The Philadelphia Jewish community was roiled in May when a video surfaced of children at a local mosque and community center singing an anti-Semitic song in Arabic at an Umma Day celebration.
Now, the Philadelphia Commission on Human Relations has responded to that controversy, detailing the structure of the groups involved, their responses to the incident and future steps planned to prevent a repeat.
After being posted to Facebook on April 22, the video in question was identified and translated by the Middle East Media Research Institute, a watchdog group based in Washington, D.C. Their translation of the song made national headlines and, as a result, Jewish communal leaders called for investigation into the incident.
In a statement on May 22, the Muslim American Society Islamic Center — known within the Muslim community as Al-Hidaya masjid/mosque — wrote that the children singing the songs did not understand the meaning of the words.
Further, the statement said, the two girls reading aloud a speech that, among other violent declarations, decreed that “we will chop off their heads, and we will liberate the sorrowful and exalted Al-Aqsa Mosque,” did not understand what they were saying, either; rather, the speech selection was “primarily sought to highlight the children’s capacity to read and project Arabic rhetoric; however, they have not yet mastered enough grammar to comprehend the words.”
The teaching aide who selected the songs, the statement read, belonged to Leaders Academy, “an independent and separate organization governed by its own board.” The aide resigned, and the organization enlisted Jacob Bender, president of the Council on American-Islamic Relations chapter in Philadelphia, to lead anti-bias workshops on Judaism and anti-Semitism for all staff.
The incident drew the attention of the PCHR, which is broken into two divisions: the Compliance Division, a law enforcement arm that investigates claims into discrimination, and the Community Relations Division, which serves as a mediating party in “neighborhood conflicts” and “intergroup tension,” according to its website.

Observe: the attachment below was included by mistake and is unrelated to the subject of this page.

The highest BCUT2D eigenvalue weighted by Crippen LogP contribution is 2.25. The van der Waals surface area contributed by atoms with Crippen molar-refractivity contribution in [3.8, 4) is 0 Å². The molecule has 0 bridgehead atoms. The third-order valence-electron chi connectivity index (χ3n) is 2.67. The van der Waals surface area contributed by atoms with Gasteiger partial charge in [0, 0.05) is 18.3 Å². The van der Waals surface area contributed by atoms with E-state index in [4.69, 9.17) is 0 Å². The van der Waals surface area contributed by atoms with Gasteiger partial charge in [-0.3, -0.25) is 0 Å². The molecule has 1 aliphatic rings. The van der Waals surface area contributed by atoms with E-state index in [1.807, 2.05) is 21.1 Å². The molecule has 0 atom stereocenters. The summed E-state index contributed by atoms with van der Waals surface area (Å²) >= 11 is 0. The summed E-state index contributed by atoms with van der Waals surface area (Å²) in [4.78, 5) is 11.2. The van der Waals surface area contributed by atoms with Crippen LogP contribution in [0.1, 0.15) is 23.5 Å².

In this case, the Community Relations Division was asked to investigate.
On Oct. 7, in a letter responding to a Sept. 12 inquiry from U.S. Reps. Lee Zeldin and Scott Perry about the results of the investigation, PCHR Executive Director Rue Landau and chairperson Sally Baraka explained the difference between the two divisions, and presented a bullet-point list of findings. The PCHR, the letter read, “learned from MAS National that the Leaders Academy, the organization that taught the class and created the video at the Masjid, was not affiliated with MAS Philadelphia.”
A recent op-ed, published on JNS.org, takes issue with this claim. The writer, Sam Westrop, provides evidence that MAS Philadelphia and Leaders Academy “have shared officers, an accountant and even a mailing address” in the past. When asked about Westrop’s contention, Landau responded: “Through our investigation, we learned that there are three distinct entities: Al-Hidaya, the Masjid; MAS Philadelphia, the cultural arm of the Masjid; and the Leaders Academy, the academic/educational arm of the Masjid. Whether these entities had overlapping staff at any point was not the focus of our inquiry.”
Aside from that assertion, the rest of the PCHR letter described MAS Philadelphia’s response over the next few months, including written and spoken condemnation of the performances from leaders and the hiring of Bender.
“The PCHR has remained in contact with the Masjid. Last month, the chairperson of the PCHR met with the Masjid’s board leadership to follow up on their next steps,” Landau said in an email. “PCHR leadership will be meeting with a larger group from the Masjid and the Leaders Academy, as well as interfaith leaders, next week to outline further training and education plans going forward.”
Nancy Baron-Baer, outgoing regional director of the Anti-Defamation League of Philadelphia, had not seen PCHR’s letter detailing its findings. But Baron-Baer did speak highly of MAS Philadelphia’s response to the incident itself.
“There was no question that they did a very detailed, complete and what appeared to be very heartfelt apology,” she said. “The individual who was supposedly responsible for the music selection and what occurred stepped down.”
“But, I have also said,” she continued, “that even though we were told the children couldn’t and didn’t understand what they were saying, that that is not an excuse. It is incumbent on the adults in the room, the teachers in the room, to determine right and wrong and what is appropriate for children, and that was not done in that case.”
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